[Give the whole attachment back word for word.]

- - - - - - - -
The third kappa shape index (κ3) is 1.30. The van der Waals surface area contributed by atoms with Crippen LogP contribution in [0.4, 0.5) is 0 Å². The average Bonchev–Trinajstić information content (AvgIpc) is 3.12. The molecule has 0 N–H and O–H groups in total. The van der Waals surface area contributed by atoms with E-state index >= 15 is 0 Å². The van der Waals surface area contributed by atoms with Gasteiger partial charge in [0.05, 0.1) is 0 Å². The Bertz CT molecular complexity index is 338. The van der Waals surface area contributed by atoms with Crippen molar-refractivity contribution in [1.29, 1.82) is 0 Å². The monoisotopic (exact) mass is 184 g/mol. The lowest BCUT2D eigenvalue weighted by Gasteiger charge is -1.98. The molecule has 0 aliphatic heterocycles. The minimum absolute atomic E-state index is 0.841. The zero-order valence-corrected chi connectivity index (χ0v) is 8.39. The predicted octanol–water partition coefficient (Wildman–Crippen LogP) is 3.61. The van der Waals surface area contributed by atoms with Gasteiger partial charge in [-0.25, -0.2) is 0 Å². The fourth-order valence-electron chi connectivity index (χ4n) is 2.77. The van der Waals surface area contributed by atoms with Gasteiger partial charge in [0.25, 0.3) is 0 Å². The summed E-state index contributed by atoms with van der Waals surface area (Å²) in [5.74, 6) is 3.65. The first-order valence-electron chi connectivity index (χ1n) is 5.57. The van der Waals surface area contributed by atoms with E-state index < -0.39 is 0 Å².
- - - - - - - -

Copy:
The third kappa shape index (κ3) is 1.30. The van der Waals surface area contributed by atoms with Crippen LogP contribution in [0.4, 0.5) is 0 Å². The average Bonchev–Trinajstić information content (AvgIpc) is 3.12. The molecule has 0 N–H and O–H groups in total. The van der Waals surface area contributed by atoms with E-state index >= 15 is 0 Å². The van der Waals surface area contributed by atoms with Gasteiger partial charge in [0.05, 0.1) is 0 Å². The Bertz CT molecular complexity index is 338. The van der Waals surface area contributed by atoms with Crippen molar-refractivity contribution in [1.29, 1.82) is 0 Å². The monoisotopic (exact) mass is 184 g/mol. The lowest BCUT2D eigenvalue weighted by Gasteiger charge is -1.98. The molecule has 0 aliphatic heterocycles. The minimum absolute atomic E-state index is 0.841. The zero-order valence-corrected chi connectivity index (χ0v) is 8.39. The predicted octanol–water partition coefficient (Wildman–Crippen LogP) is 3.61. The van der Waals surface area contributed by atoms with Gasteiger partial charge in [-0.25, -0.2) is 0 Å². The fourth-order valence-electron chi connectivity index (χ4n) is 2.77. The van der Waals surface area contributed by atoms with Gasteiger partial charge in [0.25, 0.3) is 0 Å². The summed E-state index contributed by atoms with van der Waals surface area (Å²) in [5.74, 6) is 3.65. The first-order valence-electron chi connectivity index (χ1n) is 5.57. The van der Waals surface area contributed by atoms with E-state index < -0.39 is 0 Å².